Pythagorean win expectation credits teams with expected wins based on their points scoring and concession rates, rather than the haphazard nature in which those points are distributed within single games.

This approach appears to confirm that the NFL’s four top sides from the regular season have, for once, survived to the Championship game.

All four contenders have Pythagorean win expectations well in excess of 0.7, equating to around 12 wins for each over a 16 game regular season.

Two narrowly defeated divisional round teams, Pittsburgh and New Orleans had 11 Pythagorean regular season wins.

Perhaps confirming that while skill aplenty will be on display this Sunday, randomness through turnovers and low probability touchdown passes, will also be well to the forefront, as they were on the divisional weekend.

This is a combination that at times makes sport an irresistible spectacle if a somewhat frustrating subject for accurate prediction.

NFL Championship games: Defensive scoring potential

The core offensive and defensive achievements of the four contenders have been extensively covered in previous posts, so we will look at the defensive contributions to the offensive outputs of two of the sides.

Turnovers, such as interceptions and recovered forced fumbles invariably add value to a side by virtue of preventing points being scored and granting your own offence favourable field position with which to score offensive touchdowns or field goals.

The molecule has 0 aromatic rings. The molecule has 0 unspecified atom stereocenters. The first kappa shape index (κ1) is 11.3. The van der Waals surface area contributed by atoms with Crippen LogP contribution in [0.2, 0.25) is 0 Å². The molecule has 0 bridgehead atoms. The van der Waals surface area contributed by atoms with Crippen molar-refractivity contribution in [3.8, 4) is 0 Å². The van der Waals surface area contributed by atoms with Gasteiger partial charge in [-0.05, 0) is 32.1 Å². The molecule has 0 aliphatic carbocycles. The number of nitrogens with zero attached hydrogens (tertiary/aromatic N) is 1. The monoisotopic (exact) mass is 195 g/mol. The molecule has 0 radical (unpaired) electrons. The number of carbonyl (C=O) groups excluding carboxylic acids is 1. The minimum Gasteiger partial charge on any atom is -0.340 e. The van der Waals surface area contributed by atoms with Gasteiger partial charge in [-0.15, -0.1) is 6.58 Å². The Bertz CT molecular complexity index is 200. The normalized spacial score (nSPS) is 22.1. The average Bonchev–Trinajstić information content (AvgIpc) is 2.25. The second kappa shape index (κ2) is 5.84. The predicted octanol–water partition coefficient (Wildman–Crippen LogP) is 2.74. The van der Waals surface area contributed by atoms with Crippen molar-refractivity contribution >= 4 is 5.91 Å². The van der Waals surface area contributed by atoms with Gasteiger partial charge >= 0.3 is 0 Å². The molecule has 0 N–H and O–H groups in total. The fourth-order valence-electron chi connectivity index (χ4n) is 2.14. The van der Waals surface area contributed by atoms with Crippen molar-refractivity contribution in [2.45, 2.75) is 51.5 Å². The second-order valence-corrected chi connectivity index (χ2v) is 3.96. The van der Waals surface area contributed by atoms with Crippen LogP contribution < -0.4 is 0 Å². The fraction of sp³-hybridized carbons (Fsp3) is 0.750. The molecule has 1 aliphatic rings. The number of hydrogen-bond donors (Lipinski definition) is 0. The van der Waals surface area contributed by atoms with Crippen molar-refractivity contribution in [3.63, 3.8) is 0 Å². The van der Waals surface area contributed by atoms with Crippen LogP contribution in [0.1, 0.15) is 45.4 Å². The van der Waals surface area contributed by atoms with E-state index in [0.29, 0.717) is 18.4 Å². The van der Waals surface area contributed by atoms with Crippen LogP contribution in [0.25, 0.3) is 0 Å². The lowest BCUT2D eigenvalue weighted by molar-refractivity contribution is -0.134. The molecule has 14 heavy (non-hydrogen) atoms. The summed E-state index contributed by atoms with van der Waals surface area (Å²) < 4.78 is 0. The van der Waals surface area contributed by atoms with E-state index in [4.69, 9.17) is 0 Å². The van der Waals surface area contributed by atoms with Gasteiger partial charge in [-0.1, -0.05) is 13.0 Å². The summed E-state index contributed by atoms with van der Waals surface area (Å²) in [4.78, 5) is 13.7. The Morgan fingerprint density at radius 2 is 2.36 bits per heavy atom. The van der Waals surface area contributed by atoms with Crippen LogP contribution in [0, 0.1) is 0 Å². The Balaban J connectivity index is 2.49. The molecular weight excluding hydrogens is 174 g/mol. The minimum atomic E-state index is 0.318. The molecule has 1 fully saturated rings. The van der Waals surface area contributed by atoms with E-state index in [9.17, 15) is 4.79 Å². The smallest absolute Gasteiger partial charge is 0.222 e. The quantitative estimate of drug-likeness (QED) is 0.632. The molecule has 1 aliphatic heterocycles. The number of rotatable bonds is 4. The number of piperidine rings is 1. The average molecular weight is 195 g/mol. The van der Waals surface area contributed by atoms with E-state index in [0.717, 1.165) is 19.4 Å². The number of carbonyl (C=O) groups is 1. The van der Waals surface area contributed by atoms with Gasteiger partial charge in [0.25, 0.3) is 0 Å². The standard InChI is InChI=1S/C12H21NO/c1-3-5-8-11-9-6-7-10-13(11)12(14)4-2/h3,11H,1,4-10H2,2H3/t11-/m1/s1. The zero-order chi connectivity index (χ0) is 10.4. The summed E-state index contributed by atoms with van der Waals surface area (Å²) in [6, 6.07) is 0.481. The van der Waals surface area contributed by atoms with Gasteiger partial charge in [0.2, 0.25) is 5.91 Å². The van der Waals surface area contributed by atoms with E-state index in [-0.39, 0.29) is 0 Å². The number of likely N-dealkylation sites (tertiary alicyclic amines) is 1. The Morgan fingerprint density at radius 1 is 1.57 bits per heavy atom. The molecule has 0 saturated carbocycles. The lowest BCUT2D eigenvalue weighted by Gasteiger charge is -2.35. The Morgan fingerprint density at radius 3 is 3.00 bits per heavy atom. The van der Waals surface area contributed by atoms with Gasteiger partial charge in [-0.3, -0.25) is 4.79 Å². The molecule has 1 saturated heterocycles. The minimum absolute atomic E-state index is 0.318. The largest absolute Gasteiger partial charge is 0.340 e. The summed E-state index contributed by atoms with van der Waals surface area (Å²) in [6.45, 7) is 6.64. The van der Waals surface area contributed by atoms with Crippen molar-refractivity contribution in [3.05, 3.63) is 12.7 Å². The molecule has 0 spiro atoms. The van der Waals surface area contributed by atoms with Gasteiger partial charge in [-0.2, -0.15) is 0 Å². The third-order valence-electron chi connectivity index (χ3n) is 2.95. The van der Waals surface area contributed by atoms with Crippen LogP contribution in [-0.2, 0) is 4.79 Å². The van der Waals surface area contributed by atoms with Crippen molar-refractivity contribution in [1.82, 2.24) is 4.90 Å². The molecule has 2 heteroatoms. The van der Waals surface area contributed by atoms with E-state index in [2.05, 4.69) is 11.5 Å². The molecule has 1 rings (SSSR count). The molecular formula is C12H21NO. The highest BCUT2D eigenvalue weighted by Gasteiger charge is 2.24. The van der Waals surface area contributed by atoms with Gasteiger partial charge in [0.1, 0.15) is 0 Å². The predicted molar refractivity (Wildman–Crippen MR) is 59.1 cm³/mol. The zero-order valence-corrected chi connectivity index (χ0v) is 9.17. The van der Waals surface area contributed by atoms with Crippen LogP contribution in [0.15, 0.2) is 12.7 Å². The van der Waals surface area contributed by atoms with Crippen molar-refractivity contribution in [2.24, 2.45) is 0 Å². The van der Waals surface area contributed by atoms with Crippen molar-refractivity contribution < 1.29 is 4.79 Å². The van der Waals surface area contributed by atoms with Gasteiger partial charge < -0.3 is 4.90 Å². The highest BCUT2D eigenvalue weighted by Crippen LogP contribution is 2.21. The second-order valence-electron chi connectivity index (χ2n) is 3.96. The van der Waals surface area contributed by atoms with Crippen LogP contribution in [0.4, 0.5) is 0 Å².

Both Philadelphia and Jacksonville’s defensive units have contributed to a large proportion of their side’s actual points scored.

Fourty-nine of Jacksonville’s 417 regular season points came from their defence. They returned five forced fumbles and two interceptions to the end zone and have added another seven points to that total in the postseason.

Philadelphia’s defence has contributed a similarly impressive 42 points by way of turnovers to their 457 total points scored.

Neither of their respective opponents are as reliant on their defence to actively keep the scoreboard moving. New England has yet to score a defensive touchdown and Minnesota has registered just one.

While skill aplenty will be on display this Sunday, randomness through turnovers and low probability touchdown passes, will also be well to the forefront,